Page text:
(The use of banned performance-enhancing drugs in sport(s) is commonly referred to as doping, particularly by those organizations that regulate competitions. The use of drugs to enhance performance is considered unethical by most international sports organizations and especially the International Olympic Committee, although ethicists have argued that it is little different from the use of new materials in the construction of suits and sporting equipment, which similarly aid performance and can give competitors an unfair advantage over others. The reasons for the ban are mainly the alleged health risks of performance-enhancing drugs, the equality of opportunity for athletes, and the alleged exemplary effect of “clean” (“doping-free”) sports for the public.)
What’s the big deal?
So what if Lance Armstrong did drugs to win the Tour de France!
So what if Ben Johnson did drugs to run faster!
So what if there are health risks, professional athletes are like Roman Gladiators, THEY know the risks, and WE want to see the best performance EVER!
End of story!
A famous case of illicit AAS use in a competition was Canadian Ben Johnson‘s victory in the 100 m at the 1988 Summer Olympics. He subsequently failed the drug test when stanozolol was found in his urine. He later admitted to using the steroid as well as Dianabol, testosterone, Furazabol, and human growth hormone amongst other things. Johnson was therefore stripped of his gold medal as well as recognition of what had been a world-record performance. Carl Lewis was then promoted one place to take the Olympic gold title. Lewis had also run under the current world record time and was therefore recognized as the new record holder. In 2003, however, Dr. Wade Exum, the United States Olympic Committee (USOC) director of drug control administration from 1991 to 2000, gave copies of documents to Sports Illustrated which revealed that some 100 American athletes who failed drug tests and should have been prevented from competing in the Olympics were nevertheless cleared to compete. Among those athletes was Carl Lewis. Lewis then broke his silence on allegations that he was the beneficiary of a drugs cover-up, admitting he had tested positive for banned substances but claiming he was just one of “hundreds” of American athletes who were allowed to escape bans, concealed by the USOC. Lewis has now acknowledged that he failed three tests during the 1988 US Olympic trials, which under international rules at the time should have prevented him from competing in the Seoul games two months later.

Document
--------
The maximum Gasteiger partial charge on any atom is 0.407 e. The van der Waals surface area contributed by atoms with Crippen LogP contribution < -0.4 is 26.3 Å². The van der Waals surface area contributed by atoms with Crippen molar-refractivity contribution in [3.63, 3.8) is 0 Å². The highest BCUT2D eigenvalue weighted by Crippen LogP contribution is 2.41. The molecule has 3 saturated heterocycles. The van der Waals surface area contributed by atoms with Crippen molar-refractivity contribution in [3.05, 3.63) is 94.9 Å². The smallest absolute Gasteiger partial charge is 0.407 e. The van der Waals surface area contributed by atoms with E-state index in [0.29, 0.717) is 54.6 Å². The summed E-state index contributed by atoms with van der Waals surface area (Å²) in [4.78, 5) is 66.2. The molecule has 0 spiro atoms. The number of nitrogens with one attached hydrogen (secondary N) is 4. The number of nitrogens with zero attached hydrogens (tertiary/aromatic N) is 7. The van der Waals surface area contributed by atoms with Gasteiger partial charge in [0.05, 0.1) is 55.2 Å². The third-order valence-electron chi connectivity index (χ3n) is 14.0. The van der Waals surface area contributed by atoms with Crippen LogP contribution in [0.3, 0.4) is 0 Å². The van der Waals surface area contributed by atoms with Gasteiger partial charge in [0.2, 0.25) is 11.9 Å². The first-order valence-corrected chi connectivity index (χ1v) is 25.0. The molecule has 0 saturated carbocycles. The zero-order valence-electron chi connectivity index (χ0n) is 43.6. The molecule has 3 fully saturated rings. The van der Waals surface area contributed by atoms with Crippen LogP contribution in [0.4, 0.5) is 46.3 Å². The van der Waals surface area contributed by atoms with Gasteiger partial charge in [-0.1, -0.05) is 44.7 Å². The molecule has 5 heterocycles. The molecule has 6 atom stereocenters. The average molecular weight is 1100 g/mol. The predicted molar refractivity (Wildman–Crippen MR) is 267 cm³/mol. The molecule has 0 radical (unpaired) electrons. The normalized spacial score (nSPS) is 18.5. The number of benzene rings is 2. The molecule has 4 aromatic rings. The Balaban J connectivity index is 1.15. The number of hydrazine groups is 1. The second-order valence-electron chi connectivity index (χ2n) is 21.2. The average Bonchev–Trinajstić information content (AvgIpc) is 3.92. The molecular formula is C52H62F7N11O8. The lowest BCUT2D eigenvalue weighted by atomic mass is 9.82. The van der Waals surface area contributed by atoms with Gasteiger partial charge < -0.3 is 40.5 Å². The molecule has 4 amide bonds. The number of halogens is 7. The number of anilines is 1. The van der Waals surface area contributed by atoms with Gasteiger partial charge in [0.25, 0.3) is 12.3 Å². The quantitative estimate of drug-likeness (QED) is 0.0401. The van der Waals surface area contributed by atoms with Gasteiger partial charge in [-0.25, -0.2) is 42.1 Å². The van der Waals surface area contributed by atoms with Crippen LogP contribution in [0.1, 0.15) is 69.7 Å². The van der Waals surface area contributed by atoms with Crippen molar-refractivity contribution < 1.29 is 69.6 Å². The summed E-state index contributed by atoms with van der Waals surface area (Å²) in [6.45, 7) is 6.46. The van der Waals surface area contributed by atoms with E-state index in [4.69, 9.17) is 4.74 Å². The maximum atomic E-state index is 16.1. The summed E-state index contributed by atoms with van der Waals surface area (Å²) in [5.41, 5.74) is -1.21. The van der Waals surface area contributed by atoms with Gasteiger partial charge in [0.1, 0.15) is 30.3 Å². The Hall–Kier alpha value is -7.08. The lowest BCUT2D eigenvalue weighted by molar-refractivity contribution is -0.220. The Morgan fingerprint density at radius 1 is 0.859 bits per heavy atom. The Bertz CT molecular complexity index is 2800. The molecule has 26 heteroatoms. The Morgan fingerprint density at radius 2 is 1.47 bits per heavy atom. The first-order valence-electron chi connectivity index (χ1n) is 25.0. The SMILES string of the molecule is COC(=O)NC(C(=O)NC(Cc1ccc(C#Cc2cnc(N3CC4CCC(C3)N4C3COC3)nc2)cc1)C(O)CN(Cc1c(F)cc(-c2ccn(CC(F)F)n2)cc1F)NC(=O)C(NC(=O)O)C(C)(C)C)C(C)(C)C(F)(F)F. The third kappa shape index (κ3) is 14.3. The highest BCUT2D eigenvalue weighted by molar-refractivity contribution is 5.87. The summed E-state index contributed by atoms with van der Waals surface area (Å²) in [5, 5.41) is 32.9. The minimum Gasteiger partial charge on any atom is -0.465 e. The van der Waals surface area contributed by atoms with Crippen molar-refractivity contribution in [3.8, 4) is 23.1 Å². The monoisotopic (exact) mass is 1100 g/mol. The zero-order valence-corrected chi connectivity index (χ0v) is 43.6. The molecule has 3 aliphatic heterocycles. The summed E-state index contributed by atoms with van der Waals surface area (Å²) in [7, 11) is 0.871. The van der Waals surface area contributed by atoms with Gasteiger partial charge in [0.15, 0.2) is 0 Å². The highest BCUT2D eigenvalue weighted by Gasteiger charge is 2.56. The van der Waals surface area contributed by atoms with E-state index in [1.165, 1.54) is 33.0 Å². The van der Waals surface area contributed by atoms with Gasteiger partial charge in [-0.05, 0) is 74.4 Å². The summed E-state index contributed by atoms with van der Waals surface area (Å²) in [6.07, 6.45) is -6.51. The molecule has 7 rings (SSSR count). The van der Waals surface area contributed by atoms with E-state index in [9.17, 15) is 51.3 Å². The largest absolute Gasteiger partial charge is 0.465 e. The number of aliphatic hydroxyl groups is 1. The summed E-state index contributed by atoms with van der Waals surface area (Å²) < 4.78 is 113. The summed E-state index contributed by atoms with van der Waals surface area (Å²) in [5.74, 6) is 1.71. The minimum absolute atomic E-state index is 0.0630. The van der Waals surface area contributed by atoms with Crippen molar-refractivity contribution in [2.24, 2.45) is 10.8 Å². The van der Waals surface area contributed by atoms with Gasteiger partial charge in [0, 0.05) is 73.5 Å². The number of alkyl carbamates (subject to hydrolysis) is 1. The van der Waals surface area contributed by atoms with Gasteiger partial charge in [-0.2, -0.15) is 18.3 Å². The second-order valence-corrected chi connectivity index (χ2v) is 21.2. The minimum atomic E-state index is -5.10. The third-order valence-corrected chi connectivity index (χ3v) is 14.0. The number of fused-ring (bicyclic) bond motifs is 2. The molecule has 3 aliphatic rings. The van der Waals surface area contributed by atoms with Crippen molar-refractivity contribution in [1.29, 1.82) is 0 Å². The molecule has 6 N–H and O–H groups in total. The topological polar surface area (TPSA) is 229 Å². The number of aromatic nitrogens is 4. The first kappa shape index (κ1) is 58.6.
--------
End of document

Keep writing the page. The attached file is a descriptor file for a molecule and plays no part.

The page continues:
The use of performance-enhancing drugs in sport has become an increasing problem across a wide range of sports. It is defined as any substance or drug that, when taken, gives an athlete an unfair advantage relative to a “clean” athlete. The banning of these drugs promotes a more level playing field which most if not all sporting organizations seek to achieve. Recently, the use of ‘the suit’ in swimming, which gives athletes an advantage in the way of hydrodynamics, has been banned from international competition due to the unfair advantage it delivered. The drugs taken by athletes differ widely based on the performance needs of the sport. Erythropoietin (EPO) is largely taken by endurance athletes who seek a higher level of red blood cells, which leads to more oxygenated blood, and a higher VO2 max. An athlete’s VO2 max is highly correlated with success within endurance sports such as swimming, long-distance running, cycling, rowing, and cross-country skiing. EPO has recently become prevalent amongst endurance athletes due to its potentcy and low degree of detectability when compared to other methods of doping such as blood transfusion. While EPO is believed to have been widely used by athletes in the 1990s, there was not a way to directly test for the drug until 2002. Athletes at the Olympic Games are tested for EPO through blood and urine tests. Testing endurance athletes for blood doping protects them from the deleterious effects that the practice can have on them. Stringent guidelines and regulations can lessen the dangerous culture of doping that has existed within a handful of endurance sports. As of 2012, 18 pro cyclists in the last fifteen years have died from using EPO.
Look kids, your humble reporter doesn’t care if some guys end up looking like gorillas, or women end up looking like Neanderthals, if they want to increase their performance by whatever means possible, then I say: “Go For It!” Break a leg coming out of the starting gate, or fry your brain as you increase your biceps……………….., I don’t care.
Hopefully you’ll make enough money that you can hire someone to look after you when the wining is over!
Your ‘win at any cost’ reporter;
Allan W Janssen